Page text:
Saturday, March 30, 2013

Rites of Spring

Spring has certainly done whatever is the equivalent of springing in Russian/Kazakh here in Astana.  After the rivers of water flowing down the streets we're starting to see signs of real life here, especially in the form of actual people-shaped people, rather than amorphous blobs of winter coat.  This past weekend marked the official beginning of spring, and with it the beginning of the New Year in Kazakh culture.  This, naturally, means that all the cultural objects that were put in the attic for winter have been brought back out for the enjoyment and edification of the populace.

Tulips, culturally relevant, I suppose, for the fact that the Netherlands is one of the few countries in the Western world not currently trying to exploit Kazakhstan for some reason, decorate every building and street-corner.  And horses, so important to the historic and culinary identity of Kazakhstan—sensitively explained to us by the American and British news media—are also everywhere.  Life-size statues of them proudly prance at all the prominent intersections, mocking drivers with their apparent speed in the face of the ridiculous traffic jams that constantly ensue when motorists become convinced that if two lanes of traffic are good, three must be better, even is only room for two lanes (a remnant of the Soviet era, I suppose, when Russia proved that anything is possible if you're willing to let enough people starve to accomplish it [a noble principle, indeed]).

Yurts abound, especially on the aptly-named Green Avenue, which connects the president's palace—erm, residence—on one end with KhanShatyr, the great tent-shaped center of shopping and all things circular, and features numerous fountains, gardens, and needlessly placed steps throughout its length.  These yurts show how life used to be on the steppe (perhaps even where we're sitting right now [though not, I gather, in the winter—those nomads really knew what they were doing with the whole nomadic lifestyle thing]) and there are also lots of (horse-oriented) statues that illustrate the fun games the Kazakh nomads used to play for spring (naturally, on horseback).  Walking among all this festivity really made me appreciate how public funds can really beautify a city without relying on private investment.  Just goes to show you can do anything when you've been doing it for twenty years without asking anyone otherwise, I suppose.

It's great to see all this culture coming back out of storage, but I can't help but think of it in terms of those dioramas of Native American longhouses we used to make back in grade school.  For a couple months a year we learned all about the people that used to make their homes where our desks were now sitting, and were all very fascinated by it and so very sad that all that was left of those once-thriving cultures were casinos, cheap cigarettes, and tax-free gasoline.  And then we moved on to the Titanic and found something new to be fascinated by and sad about.  But the tribal displays, festivals, and cultural celebrations live on, and a few times a year (maybe more out west, where the reservations were more defined [and more resonant of genocide and cultural collectivization] than back east) you can go see the longhouses (or tipis), and colorful dress, and interesting religious practices, of the cultures that would probably still exist if they hadn't been forcibly replaced by something far more staid and, well, American.  And because you're a good open-minded American you'd be very interested and fascinated, however guiltily (part of being a good, open-minded American), at least until the next Starbucks came round the corner on your way back to civilization.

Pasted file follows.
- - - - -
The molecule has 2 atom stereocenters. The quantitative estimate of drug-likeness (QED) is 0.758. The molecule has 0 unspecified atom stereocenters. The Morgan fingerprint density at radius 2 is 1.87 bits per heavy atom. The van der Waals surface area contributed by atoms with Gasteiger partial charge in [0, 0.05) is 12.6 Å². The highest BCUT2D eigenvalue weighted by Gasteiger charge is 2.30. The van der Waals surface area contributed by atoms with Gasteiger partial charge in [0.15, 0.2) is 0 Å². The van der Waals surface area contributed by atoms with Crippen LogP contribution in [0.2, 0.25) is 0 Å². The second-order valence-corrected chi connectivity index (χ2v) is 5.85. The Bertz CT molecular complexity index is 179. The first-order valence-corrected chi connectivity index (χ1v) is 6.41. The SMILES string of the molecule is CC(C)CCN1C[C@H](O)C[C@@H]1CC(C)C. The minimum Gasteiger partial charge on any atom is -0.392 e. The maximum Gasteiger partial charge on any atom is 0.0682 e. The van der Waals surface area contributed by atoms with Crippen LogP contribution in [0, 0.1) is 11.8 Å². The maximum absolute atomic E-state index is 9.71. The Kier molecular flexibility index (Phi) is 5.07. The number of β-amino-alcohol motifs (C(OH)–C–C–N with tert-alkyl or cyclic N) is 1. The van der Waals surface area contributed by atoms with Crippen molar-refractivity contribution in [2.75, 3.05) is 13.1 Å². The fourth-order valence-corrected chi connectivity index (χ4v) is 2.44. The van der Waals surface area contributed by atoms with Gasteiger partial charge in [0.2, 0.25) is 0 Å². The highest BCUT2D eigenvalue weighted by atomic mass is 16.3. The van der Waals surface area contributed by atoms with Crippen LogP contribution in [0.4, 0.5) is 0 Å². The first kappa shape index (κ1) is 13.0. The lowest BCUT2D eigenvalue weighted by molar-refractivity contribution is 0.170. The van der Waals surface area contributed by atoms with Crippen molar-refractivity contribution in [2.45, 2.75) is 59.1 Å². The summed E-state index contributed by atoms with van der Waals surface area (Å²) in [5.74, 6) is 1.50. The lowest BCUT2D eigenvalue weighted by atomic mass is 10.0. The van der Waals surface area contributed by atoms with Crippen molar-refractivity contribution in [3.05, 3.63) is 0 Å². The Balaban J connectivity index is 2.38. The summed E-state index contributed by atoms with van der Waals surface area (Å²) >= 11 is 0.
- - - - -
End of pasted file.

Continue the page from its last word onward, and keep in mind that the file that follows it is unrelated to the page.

Personally, I haven't gone to see the yurts yet.  They're just a little too educational for me.  There aren't any little shops to visit (love a little shop), no way to carry home a souvenir of your cultural experience. That's where these Kazakh people are still making up ground, I suppose.  But when you don't have the responsibility of governing the land your people once called home, like these Kazakhs are now saddled with, now the Soviets have given up (didn't have that good old American fortitude to keep up with the forcible occupation gig for the long haul), I suppose you have more time for creating kitsch and clutter, more time for remembering without the day-to-day trials of actually living a culture.

And, not to be upstaged by horses and yurts, even the Bayterek's dolled up for the occasion.  Every night for a week you can drop by and see a great light show (it's on loop, it can go all night), with music to boot!  Just don't spend all your time looking up if you decide to walk around: the ground's a warren of cables sending power to all the light tower installations (tourists be wary!).

Bayterek, with laser-light entourage.

Great shot of the color change, except for the unfortunately-placed streetlights.

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